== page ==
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Old 04-14-2010, 02:12 AM
Zac Medico
 
Default RESTRICT=parallel for builds that can't be executed in parallel

Hi everyone,

Should we add a RESTRICT=parallel value for ebuilds that can't be
built at the same time as other ebuilds? Brian says we need it for
things like xorg-server which calls eselect opengl.

If we truly need this, is RESTRICT=parallel a good name? We could
make it a PROPERTIES value instead, but then we'd probably end up
with something like PROPERTIES=no-parallel, so maybe RESTRICT is better.
--
Thanks,
Zac
 
Old 04-14-2010, 05:45 AM
Michał Górny
 
Default RESTRICT=parallel for builds that can't be executed in parallel

On Tue, 13 Apr 2010 19:12:08 -0700
Zac Medico <zmedico@gentoo.org> wrote:

> Should we add a RESTRICT=parallel value for ebuilds that can't be
> built at the same time as other ebuilds? Brian says we need it for
> things like xorg-server which calls eselect opengl.

I don't think that's the right solution. In most cases, xorg-server can
be built in parallel with stuff which doesn't require/set specific
opengl subsystem set.

Well, in fact is there _really_ any package which won't work with
switched opengl? I guess it's more of a runtime problem that buildtime,
and I don't think we really should print out loudly 'libGL has been
switched, please do not start OpenGL apps right now'.

In fact, the best solution in this particular case would be to patch
the buildsystem to use Gentoo location for particular OpenGL headers.

Disabling parallel emerge would be more of a workaround for the issue,
and will influence much more packages than it needs to. And it won't
help if user is running multiple emerge calls at the same time.

Another possible workaround is to enable some kind of 'eselect opengl'
locking so that another package requiring access to it will wait until
our build finishes. But this, of course, would require a quite good
solution for maintaining the lock and dropping it whenever build
process is aborted/killed.

--
Best regards,
Michał Górny

<http://mgorny.alt.pl>
<xmpp:mgorny@jabber.ru>
 
Old 04-14-2010, 06:10 AM
Brian Harring
 
Default RESTRICT=parallel for builds that can't be executed in parallel

On Wed, Apr 14, 2010 at 07:45:20AM +0200, Michaaa GGGrny wrote:
> On Tue, 13 Apr 2010 19:12:08 -0700
> Zac Medico <zmedico@gentoo.org> wrote:
>
> > Should we add a RESTRICT=parallel value for ebuilds that can't be
> > built at the same time as other ebuilds? Brian says we need it for
> > things like xorg-server which calls eselect opengl.
>
> I don't think that's the right solution. In most cases, xorg-server can
> be built in parallel with stuff which doesn't require/set specific
> opengl subsystem set.

RESTRICT=parallel is basically a big lock that forces building to go
down to one specific build/merge job- it's not at all fine grained.
That said, I'm not convinced it's worth actually *trying* to be fine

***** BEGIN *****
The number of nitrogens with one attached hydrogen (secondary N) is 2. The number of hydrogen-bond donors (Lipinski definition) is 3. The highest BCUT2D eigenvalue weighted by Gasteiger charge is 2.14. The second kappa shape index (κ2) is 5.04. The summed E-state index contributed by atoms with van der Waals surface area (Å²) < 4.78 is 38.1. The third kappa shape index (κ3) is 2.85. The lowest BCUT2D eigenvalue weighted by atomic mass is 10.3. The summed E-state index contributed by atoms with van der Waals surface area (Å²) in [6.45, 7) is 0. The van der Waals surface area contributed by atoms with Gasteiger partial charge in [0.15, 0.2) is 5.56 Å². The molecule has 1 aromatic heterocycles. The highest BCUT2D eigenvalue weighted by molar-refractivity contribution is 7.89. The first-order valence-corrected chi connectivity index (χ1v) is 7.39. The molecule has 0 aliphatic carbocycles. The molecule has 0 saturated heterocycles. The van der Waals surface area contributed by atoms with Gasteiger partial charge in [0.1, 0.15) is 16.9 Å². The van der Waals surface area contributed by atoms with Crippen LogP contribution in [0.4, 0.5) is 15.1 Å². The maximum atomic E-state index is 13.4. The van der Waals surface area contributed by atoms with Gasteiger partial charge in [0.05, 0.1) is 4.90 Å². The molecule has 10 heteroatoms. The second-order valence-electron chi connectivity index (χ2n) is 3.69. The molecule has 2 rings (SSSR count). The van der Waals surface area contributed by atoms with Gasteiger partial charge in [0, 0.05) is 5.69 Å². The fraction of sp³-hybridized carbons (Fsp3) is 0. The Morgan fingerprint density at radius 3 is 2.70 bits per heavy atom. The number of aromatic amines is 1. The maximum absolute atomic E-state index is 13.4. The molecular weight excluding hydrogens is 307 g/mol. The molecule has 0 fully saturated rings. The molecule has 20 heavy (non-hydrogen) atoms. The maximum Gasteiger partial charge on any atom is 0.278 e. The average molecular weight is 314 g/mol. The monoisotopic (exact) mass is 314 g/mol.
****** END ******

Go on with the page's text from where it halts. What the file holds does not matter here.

grained.

Stuff that needs this 'lock', if you look at it from the purely
academic angle is broken. The pkgs in question should be buildable
without modifying the livefs.

From the pragmatic angle, fixing some of those packages is a pretty
huge endeavour hence this lock existing. I see no reason to encourage
the usage of this lock by making it more fine grained, either.



> Well, in fact is there _really_ any package which won't work with
> switched opengl? I guess it's more of a runtime problem that buildtime,
> and I don't think we really should print out loudly 'libGL has been
> switched, please do not start OpenGL apps right now'.

Runtime and buildtime actually- consider a pkg that is mesa sensitive
having those headers/libs switched out mid build. That build likely
is going to boom in a rather interesting way.

Runtime itself, swapping out the gl resource that is used (going from
ati to x11 for building xorg-server) isn't going to make new apps that
start happy either.


> In fact, the best solution in this particular case would be to patch
> the buildsystem to use Gentoo location for particular OpenGL headers.

Academically, you're right, it's the proper solution. That takes a
fair amount of time however. More importantly, this issue *will* pop
up again elsewhere, meaning we'll have to delay the pkg in question
from being in the tree till it meets this higher QA standard.

Or we add this functionality, level the restrict, then go and fix the
ebuild- pragmatic solution.


> Disabling parallel emerge would be more of a workaround for the issue,
> and will influence much more packages than it needs to. And it won't
> help if user is running multiple emerge calls at the same time.

Running multiple emerges in parallel is already a bad idea. The
solution for that case is for the new/second emerge to feed the
request into the original emerge (or a daemon).

Keep in mind if support for multiple emerge invocations was
implemented it would still need some RESTRICT=parallel functionality
for screwed up pkgs like xorg-server. Fixing multiple emerge
invocations still requires fixing RESTRICT=parallel.


> Another possible workaround is to enable some kind of 'eselect opengl'
> locking so that another package requiring access to it will wait until
> our build finishes. But this, of course, would require a quite good
> solution for maintaining the lock and dropping it whenever build
> process is aborted/killed.

The other thing to recall is that by the time eselect is called, the